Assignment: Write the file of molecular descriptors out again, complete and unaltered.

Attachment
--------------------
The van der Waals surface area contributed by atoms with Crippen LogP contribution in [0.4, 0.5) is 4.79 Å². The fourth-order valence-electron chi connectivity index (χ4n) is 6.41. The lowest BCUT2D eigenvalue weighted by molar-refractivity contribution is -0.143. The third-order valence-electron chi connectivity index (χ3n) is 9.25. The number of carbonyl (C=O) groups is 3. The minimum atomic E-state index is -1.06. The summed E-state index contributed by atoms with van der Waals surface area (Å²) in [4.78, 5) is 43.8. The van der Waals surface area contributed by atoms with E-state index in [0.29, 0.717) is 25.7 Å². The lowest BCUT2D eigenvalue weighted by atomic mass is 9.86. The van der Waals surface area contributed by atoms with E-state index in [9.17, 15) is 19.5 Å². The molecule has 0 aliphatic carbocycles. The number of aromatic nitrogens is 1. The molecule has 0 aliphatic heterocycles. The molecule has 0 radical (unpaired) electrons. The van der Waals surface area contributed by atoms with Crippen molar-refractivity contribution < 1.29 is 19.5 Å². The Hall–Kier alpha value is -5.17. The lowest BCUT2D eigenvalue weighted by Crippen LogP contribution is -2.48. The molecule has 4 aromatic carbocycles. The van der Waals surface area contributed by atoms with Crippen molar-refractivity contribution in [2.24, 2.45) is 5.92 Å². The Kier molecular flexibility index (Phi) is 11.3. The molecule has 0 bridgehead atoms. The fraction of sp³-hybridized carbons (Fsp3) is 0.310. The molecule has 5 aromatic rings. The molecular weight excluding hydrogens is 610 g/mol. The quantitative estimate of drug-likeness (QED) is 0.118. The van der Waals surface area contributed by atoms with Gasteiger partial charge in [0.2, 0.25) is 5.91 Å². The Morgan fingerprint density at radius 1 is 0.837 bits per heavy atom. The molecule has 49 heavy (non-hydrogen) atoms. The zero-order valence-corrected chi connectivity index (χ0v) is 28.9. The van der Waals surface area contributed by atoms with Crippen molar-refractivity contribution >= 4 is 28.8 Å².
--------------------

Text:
The van der Waals surface area contributed by atoms with Crippen LogP contribution in [0.4, 0.5) is 4.79 Å². The fourth-order valence-electron chi connectivity index (χ4n) is 6.41. The lowest BCUT2D eigenvalue weighted by molar-refractivity contribution is -0.143. The third-order valence-electron chi connectivity index (χ3n) is 9.25. The number of carbonyl (C=O) groups is 3. The minimum atomic E-state index is -1.06. The summed E-state index contributed by atoms with van der Waals surface area (Å²) in [4.78, 5) is 43.8. The van der Waals surface area contributed by atoms with E-state index in [0.29, 0.717) is 25.7 Å². The lowest BCUT2D eigenvalue weighted by atomic mass is 9.86. The van der Waals surface area contributed by atoms with E-state index in [9.17, 15) is 19.5 Å². The molecule has 0 aliphatic carbocycles. The number of aromatic nitrogens is 1. The molecule has 0 aliphatic heterocycles. The molecule has 0 radical (unpaired) electrons. The van der Waals surface area contributed by atoms with Crippen molar-refractivity contribution < 1.29 is 19.5 Å². The Hall–Kier alpha value is -5.17. The lowest BCUT2D eigenvalue weighted by Crippen LogP contribution is -2.48. The molecule has 4 aromatic carbocycles. The van der Waals surface area contributed by atoms with Crippen molar-refractivity contribution in [2.24, 2.45) is 5.92 Å². The Kier molecular flexibility index (Phi) is 11.3. The molecule has 0 bridgehead atoms. The fraction of sp³-hybridized carbons (Fsp3) is 0.310. The molecule has 5 aromatic rings. The molecular weight excluding hydrogens is 610 g/mol. The quantitative estimate of drug-likeness (QED) is 0.118. The van der Waals surface area contributed by atoms with Gasteiger partial charge in [0.2, 0.25) is 5.91 Å². The Morgan fingerprint density at radius 1 is 0.837 bits per heavy atom. The molecule has 49 heavy (non-hydrogen) atoms. The zero-order valence-corrected chi connectivity index (χ0v) is 28.9. The van der Waals surface area contributed by atoms with Crippen molar-refractivity contribution >= 4 is 28.8 Å².